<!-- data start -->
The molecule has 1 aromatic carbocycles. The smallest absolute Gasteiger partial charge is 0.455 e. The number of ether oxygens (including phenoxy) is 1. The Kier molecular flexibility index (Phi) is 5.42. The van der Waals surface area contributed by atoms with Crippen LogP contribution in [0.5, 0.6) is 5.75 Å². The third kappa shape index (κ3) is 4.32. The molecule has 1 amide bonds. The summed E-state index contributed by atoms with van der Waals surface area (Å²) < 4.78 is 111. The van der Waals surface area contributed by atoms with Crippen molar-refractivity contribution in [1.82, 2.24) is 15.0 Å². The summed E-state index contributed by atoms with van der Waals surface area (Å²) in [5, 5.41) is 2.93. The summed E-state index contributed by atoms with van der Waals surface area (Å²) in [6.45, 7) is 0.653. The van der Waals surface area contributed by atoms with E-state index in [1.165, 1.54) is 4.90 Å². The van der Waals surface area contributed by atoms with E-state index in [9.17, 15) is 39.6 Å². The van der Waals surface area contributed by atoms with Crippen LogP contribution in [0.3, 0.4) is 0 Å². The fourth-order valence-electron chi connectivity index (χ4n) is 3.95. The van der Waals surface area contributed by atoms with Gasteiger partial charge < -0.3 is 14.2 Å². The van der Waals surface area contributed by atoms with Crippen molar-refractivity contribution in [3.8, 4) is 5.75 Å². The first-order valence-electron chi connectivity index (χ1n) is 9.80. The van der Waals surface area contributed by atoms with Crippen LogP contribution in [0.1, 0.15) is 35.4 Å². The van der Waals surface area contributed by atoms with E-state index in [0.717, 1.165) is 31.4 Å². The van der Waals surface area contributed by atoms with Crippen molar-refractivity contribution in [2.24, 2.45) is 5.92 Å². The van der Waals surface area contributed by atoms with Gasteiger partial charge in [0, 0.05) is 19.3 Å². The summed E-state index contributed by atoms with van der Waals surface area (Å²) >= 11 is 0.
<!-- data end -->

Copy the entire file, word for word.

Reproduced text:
The molecule has 1 aromatic carbocycles. The smallest absolute Gasteiger partial charge is 0.455 e. The number of ether oxygens (including phenoxy) is 1. The Kier molecular flexibility index (Phi) is 5.42. The van der Waals surface area contributed by atoms with Crippen LogP contribution in [0.5, 0.6) is 5.75 Å². The third kappa shape index (κ3) is 4.32. The molecule has 1 amide bonds. The summed E-state index contributed by atoms with van der Waals surface area (Å²) < 4.78 is 111. The van der Waals surface area contributed by atoms with Crippen molar-refractivity contribution in [1.82, 2.24) is 15.0 Å². The summed E-state index contributed by atoms with van der Waals surface area (Å²) in [5, 5.41) is 2.93. The summed E-state index contributed by atoms with van der Waals surface area (Å²) in [6.45, 7) is 0.653. The van der Waals surface area contributed by atoms with E-state index in [1.165, 1.54) is 4.90 Å². The van der Waals surface area contributed by atoms with E-state index in [9.17, 15) is 39.6 Å². The van der Waals surface area contributed by atoms with Crippen LogP contribution in [0.3, 0.4) is 0 Å². The fourth-order valence-electron chi connectivity index (χ4n) is 3.95. The van der Waals surface area contributed by atoms with Gasteiger partial charge < -0.3 is 14.2 Å². The van der Waals surface area contributed by atoms with Crippen molar-refractivity contribution in [3.8, 4) is 5.75 Å². The first-order valence-electron chi connectivity index (χ1n) is 9.80. The van der Waals surface area contributed by atoms with Crippen LogP contribution in [0.1, 0.15) is 35.4 Å². The van der Waals surface area contributed by atoms with E-state index in [0.717, 1.165) is 31.4 Å². The van der Waals surface area contributed by atoms with Crippen molar-refractivity contribution in [2.24, 2.45) is 5.92 Å². The van der Waals surface area contributed by atoms with Gasteiger partial charge in [0, 0.05) is 19.3 Å². The summed E-state index contributed by atoms with van der Waals surface area (Å²) >= 11 is 0.